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For this concluding chapter, there is that sense of nostalgia on how everything started and how things come to an end.
Gracefully aging in terms of look, treatment, and emotional exploration for the last 10 years of its existence, the “success spell” for J.K. Rowling’s “Harry Potter” series has never been broken. Now, for the final film of the legendary franchise, the little boy in Harry officially becomes a man. With it comes a capper to a decade-long saga loved by many generations of fans from very young kids to their grandparents.
For someone who doesn’t know anything about the “Harry Potter” movies, “Harry Potter and the Deathly Hallows Part 2” can sound like a mere cash cow opportunity for the studio. A single book gets cut into half to produce two separate blockbusters released one year after the other. But then again, the storyteller in David Yates, the director for the last four pictures, really knows what he’s doing. For his “Harry Potter and the Deathly Hallows Part 1,” it’s a dark, heartfelt, and character-driven opus with a lingering moody atmosphere that justifies its being “half the book’s story.” For his “Harry Potter and the Deathly Hallows Part 2,” it brings a satisfying closure to the franchise and it holds nothing back in mounting such a classic epic conclusion.
This fantasy opus’ sense of farewell highlights the long-in-the-making showdown between the boy wizard and his archenemy. The darkness progressively sprawls into the story. The many chases, fights, and heart-pounding moments have the right doses of action, suspense, drama, and humor. In between, there are varying scenes filled with the story’s vulnerable moments as they precariously tip off their balances.
The epic scale of this production offers a whole different feel compared to the slower but equally masterful and involving seventh film. This time, its emotional roller-coaster ride poses with such an accelerated rhythm, relentless turn of events, spectacle of wizard wars, and in-you-face moments of life and death. Its pacing has well-defined ups and downs.
For this concluding chapter, there is that sense of nostalgia on how everything started and how things come to an end. It shows many similarities to the shots retained in people’s memory from the first movie “Harry Potter and the Sorcerer’s Stone” where Hogwarts was first seen in all its enchanting magic and audio-visual grandness. Suddenly, everything turns upside down. That same Hogwarts becomes a war setting filled with grown up kids now facing life way beyond their child-like dreams and fancies.
A very short moment of grief strikes the heart. The brave and the noble ones die and tears are shed. Endless characters fill many frames with faces of horror, loss, fear, and remorse. A wimpy kid evolves into a brave spirit and an unlikely hero. Characters from the past films simply look or nod at Harry for a mere few seconds without speaking lines, yet they speak so much gravitas on frame. Shifting loyalties and regrets come and go. Indeed, the “Harry Potter” canon mimics real life using cinematic magic.
Hogwarts transforms from a school to a fortress fallen into rubbles. Casualties of war abound and survivors help treat the wounded. Yet, after the long awaited duel between Harry and Voldemort, one circle gets completed and a new era begins through the epilogue. The new generation of little Hogwarts kids reminds viewers how Harry’s wizard life actually began in the first film. This ending tends to invite another moment to watch the first film, and perhaps, the rest of the earlier ones, yet again.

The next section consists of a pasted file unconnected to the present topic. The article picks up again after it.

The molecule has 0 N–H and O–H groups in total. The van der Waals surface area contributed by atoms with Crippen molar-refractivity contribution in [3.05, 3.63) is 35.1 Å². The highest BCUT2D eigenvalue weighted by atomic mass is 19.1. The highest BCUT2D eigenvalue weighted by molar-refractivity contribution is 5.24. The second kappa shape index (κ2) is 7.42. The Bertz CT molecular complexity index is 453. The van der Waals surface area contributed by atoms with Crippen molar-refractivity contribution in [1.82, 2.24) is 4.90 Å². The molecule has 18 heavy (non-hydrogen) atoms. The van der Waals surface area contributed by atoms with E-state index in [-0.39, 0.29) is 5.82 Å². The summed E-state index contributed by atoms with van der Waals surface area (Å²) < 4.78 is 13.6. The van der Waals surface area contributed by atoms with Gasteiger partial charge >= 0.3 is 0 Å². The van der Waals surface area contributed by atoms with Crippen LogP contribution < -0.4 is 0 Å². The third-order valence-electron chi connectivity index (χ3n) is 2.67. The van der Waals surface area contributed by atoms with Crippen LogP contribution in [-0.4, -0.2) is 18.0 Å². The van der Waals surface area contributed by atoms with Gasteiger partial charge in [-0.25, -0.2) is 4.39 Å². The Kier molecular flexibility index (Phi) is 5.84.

Apart from the sharp directing from Yates and the topnotch performances from the actors and actresses, all the people involved in the production of all the “Harry Potter” movies genuinely deserve to be commended.
For this eighth installment, the screenplay from Steve Kloves offers a structure that provides reverence to the source material and the dialogue is given proper weight. The cinematography from Eduardo Serra wields such a rich charcoal palette complementing the equally amazing work from production designer Stuart Craig. Alexandre Desplat’s music and Mark Day’s editing impressively bring to life the visions coming from the principal photography.
There is nothing much to say in terms of the film’s flaws and imperfections. There are some, but given the demanding scope of the material and the production, they are considerably passable as they don’t reach the point of annoyance. For instance, there are some rubbles in Hogwarts that tend to look “too light” and unlikely in certain shots. There are also some slight visual effects shortcomings including how the two leads are shown in the epilogue. Except for Ron and Ginnie who look significantly older, Harry and Hermione don’t look convincing enough to have significantly aged after 19 years. Yet, this is a more subjective concern that may vary from one viewer to another.
The commitment of the studio to make this lucrative franchise the way it is pays off very well. Consistent throughout the eight “Harry Potter” films, the eye candy magical effects and the grand musical score and sound design don’t work as separate elements. They work together to make all the films captivating. It’s the whole package, alongside the emotional aspect of the story, that allows the movie franchise to really shine.
As the end to the seven-book saga’s motion-picture offerings, “Harry Potter and the Deathly Hallows Part 2” works as a powerful film that is undoubtedly a vital part of the larger picture — the film franchise itself. Ultimately, it is meant for the fans as a worthy conclusion to a decade-long affair with Harry Potter and his magical journey with his allies and enemies. It dares to post some eternal questions about life, humanity, and the society. These questions will most likely stay with the audience even after this final film draws to a close.